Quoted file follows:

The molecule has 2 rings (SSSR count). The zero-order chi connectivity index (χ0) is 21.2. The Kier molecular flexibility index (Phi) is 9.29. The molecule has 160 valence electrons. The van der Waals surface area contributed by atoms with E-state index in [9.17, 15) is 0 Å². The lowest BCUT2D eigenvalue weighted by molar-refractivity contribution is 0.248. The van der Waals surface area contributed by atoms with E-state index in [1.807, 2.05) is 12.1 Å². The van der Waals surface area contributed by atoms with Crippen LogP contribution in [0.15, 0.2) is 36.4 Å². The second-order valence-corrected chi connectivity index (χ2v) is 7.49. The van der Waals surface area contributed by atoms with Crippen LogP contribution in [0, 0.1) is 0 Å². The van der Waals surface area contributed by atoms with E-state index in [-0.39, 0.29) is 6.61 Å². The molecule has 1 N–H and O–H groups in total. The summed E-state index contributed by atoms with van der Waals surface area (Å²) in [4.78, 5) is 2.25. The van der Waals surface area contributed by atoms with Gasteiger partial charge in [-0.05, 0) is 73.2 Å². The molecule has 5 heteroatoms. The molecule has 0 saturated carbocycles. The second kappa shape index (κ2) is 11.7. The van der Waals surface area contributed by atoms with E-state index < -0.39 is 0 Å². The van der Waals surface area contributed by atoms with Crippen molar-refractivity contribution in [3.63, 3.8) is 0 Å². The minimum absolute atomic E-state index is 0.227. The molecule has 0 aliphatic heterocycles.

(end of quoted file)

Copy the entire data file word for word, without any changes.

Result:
The molecule has 2 rings (SSSR count). The zero-order chi connectivity index (χ0) is 21.2. The Kier molecular flexibility index (Phi) is 9.29. The molecule has 160 valence electrons. The van der Waals surface area contributed by atoms with E-state index in [9.17, 15) is 0 Å². The lowest BCUT2D eigenvalue weighted by molar-refractivity contribution is 0.248. The van der Waals surface area contributed by atoms with E-state index in [1.807, 2.05) is 12.1 Å². The van der Waals surface area contributed by atoms with Crippen LogP contribution in [0.15, 0.2) is 36.4 Å². The second-order valence-corrected chi connectivity index (χ2v) is 7.49. The van der Waals surface area contributed by atoms with Crippen LogP contribution in [0, 0.1) is 0 Å². The van der Waals surface area contributed by atoms with E-state index in [-0.39, 0.29) is 6.61 Å². The molecule has 1 N–H and O–H groups in total. The summed E-state index contributed by atoms with van der Waals surface area (Å²) in [4.78, 5) is 2.25. The van der Waals surface area contributed by atoms with Gasteiger partial charge in [-0.05, 0) is 73.2 Å². The molecule has 5 heteroatoms. The molecule has 0 saturated carbocycles. The second kappa shape index (κ2) is 11.7. The van der Waals surface area contributed by atoms with E-state index < -0.39 is 0 Å². The van der Waals surface area contributed by atoms with Crippen molar-refractivity contribution in [3.63, 3.8) is 0 Å². The minimum absolute atomic E-state index is 0.227. The molecule has 0 aliphatic heterocycles.